A part of good and enduring brand marketing strategy for the future will need to incorporate within it the Green and eco-friendly story. Any brand that does not incorporate within its DNA the story of the good earth is skating on the thin ice of the future. The future is going to be kind to those that support the earth and its future, and completely unkind and cruel to those that don’t.

If you don’t have a green ethos in your brand, whether you are a retail brand or one packaged at the factory for end consumer consumption, you are a suspect brand of the future. Incorporating the green strategy in your brand is possibly the best thing to do in terms of future insulation. Those who start now have a leg-up to those who start later.

In this space, let’s accept one thing, brands just don’t have a choice. Do it now in-expensively, if you don’t want to do it five years hence, very expensively.

4)   The Social Grain Dictum:
If society wants to eat less of you, are you pushing more of you? If society is getting sicker and sicker with more of you in their lives, are you promoting more and more of you? Time to do a check on this in your brand marketing strategy.

Brands need to do a reality check on their social-grain status. Brands that wish to remain sensitive need to swim with society and not against it. You cannot be a Salmon out here, swimming against the tide. Swimming up-stream is fine for the tasty pink-flesh, but not fine for your brand.

If society wants to drink less alcohol, and you are an alcohol brand, what are you doing about it? If society wants to smoke less of your tobacco-stick, what are you doing about it? What are your social-grain brand stickler points? Even as you promote your brand through the permission-marketing route, what are you doing to correct the in-equity that it is resulting into? Are you active in spreading a chain of your own de-addiction centers? Are you being even more pro-active than that? Are you promoting responsible-drinking norms amongst your target segment through mass-media advertising and PR campaigns that are real and solid, and not just skin-deep, showy and just enough to get good Press for your brand?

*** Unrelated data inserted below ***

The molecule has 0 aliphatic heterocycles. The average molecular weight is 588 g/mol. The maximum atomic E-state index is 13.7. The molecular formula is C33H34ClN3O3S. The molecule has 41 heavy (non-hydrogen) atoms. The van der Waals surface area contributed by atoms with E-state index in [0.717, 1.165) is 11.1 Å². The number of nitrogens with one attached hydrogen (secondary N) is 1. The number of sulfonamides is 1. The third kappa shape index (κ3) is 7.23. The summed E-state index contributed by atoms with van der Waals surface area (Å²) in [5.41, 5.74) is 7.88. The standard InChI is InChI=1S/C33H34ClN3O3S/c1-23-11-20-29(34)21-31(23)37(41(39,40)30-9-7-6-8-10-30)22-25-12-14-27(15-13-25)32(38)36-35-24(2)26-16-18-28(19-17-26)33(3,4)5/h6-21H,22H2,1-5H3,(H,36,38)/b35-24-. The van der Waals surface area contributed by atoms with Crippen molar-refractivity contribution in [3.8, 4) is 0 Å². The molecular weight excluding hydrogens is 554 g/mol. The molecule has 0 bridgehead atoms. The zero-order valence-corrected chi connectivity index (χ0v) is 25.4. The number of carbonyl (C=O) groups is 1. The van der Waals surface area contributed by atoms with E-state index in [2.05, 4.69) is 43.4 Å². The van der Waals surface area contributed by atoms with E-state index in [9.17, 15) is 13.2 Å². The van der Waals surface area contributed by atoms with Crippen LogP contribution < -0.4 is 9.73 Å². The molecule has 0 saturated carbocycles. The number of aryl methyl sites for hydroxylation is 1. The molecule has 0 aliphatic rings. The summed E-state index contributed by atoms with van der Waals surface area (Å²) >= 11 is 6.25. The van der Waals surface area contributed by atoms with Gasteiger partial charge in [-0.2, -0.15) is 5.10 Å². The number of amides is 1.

Check every negative action of yours with a counter-action that is positive. Check the weightage of both. Yes, you are a business, and you cannot match every action with an equal reaction. But are you at least an 80:20 brand in this space of correcting the social issue at had caused by your brand.

The Social Grain dictum I am championing here is not about the categories of liquor and tobacco alone. Think about it. Every category has a soft under-belly on this count. Even the most innocent-looking ones.

Let’s go down the pecking order of what I call the future “Social-ostracism categories”. Processed sugar? Brands that pack aspartame into them, including every Diet drink in the market? Butter? Ghee? Carbonated and high-sugar drinks of every type? Every burger and pizza in the market? Snack-foods of every kind?